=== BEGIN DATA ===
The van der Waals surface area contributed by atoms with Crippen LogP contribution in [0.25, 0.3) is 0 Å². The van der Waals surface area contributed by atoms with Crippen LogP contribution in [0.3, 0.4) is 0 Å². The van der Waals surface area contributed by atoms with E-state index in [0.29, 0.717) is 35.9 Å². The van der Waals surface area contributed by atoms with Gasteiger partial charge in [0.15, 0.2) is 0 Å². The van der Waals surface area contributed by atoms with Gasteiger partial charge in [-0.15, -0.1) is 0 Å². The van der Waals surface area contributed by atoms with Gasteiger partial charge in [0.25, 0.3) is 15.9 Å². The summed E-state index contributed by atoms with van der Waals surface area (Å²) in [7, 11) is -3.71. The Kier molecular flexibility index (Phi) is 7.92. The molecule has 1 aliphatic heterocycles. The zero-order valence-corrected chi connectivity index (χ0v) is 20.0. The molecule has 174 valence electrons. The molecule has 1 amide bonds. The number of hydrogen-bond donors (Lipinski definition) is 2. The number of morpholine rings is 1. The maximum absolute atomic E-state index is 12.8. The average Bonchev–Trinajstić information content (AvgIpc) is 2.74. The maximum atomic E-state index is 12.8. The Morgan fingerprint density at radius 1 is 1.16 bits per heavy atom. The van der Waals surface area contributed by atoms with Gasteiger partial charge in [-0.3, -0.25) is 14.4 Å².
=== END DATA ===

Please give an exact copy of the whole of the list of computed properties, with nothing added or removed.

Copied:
The van der Waals surface area contributed by atoms with Crippen LogP contribution in [0.25, 0.3) is 0 Å². The van der Waals surface area contributed by atoms with Crippen LogP contribution in [0.3, 0.4) is 0 Å². The van der Waals surface area contributed by atoms with E-state index in [0.29, 0.717) is 35.9 Å². The van der Waals surface area contributed by atoms with Gasteiger partial charge in [0.15, 0.2) is 0 Å². The van der Waals surface area contributed by atoms with Gasteiger partial charge in [-0.15, -0.1) is 0 Å². The van der Waals surface area contributed by atoms with Gasteiger partial charge in [0.25, 0.3) is 15.9 Å². The summed E-state index contributed by atoms with van der Waals surface area (Å²) in [7, 11) is -3.71. The Kier molecular flexibility index (Phi) is 7.92. The molecule has 1 aliphatic heterocycles. The zero-order valence-corrected chi connectivity index (χ0v) is 20.0. The molecule has 174 valence electrons. The molecule has 1 amide bonds. The number of hydrogen-bond donors (Lipinski definition) is 2. The number of morpholine rings is 1. The maximum absolute atomic E-state index is 12.8. The average Bonchev–Trinajstić information content (AvgIpc) is 2.74. The maximum atomic E-state index is 12.8. The Morgan fingerprint density at radius 1 is 1.16 bits per heavy atom. The van der Waals surface area contributed by atoms with Gasteiger partial charge in [-0.3, -0.25) is 14.4 Å².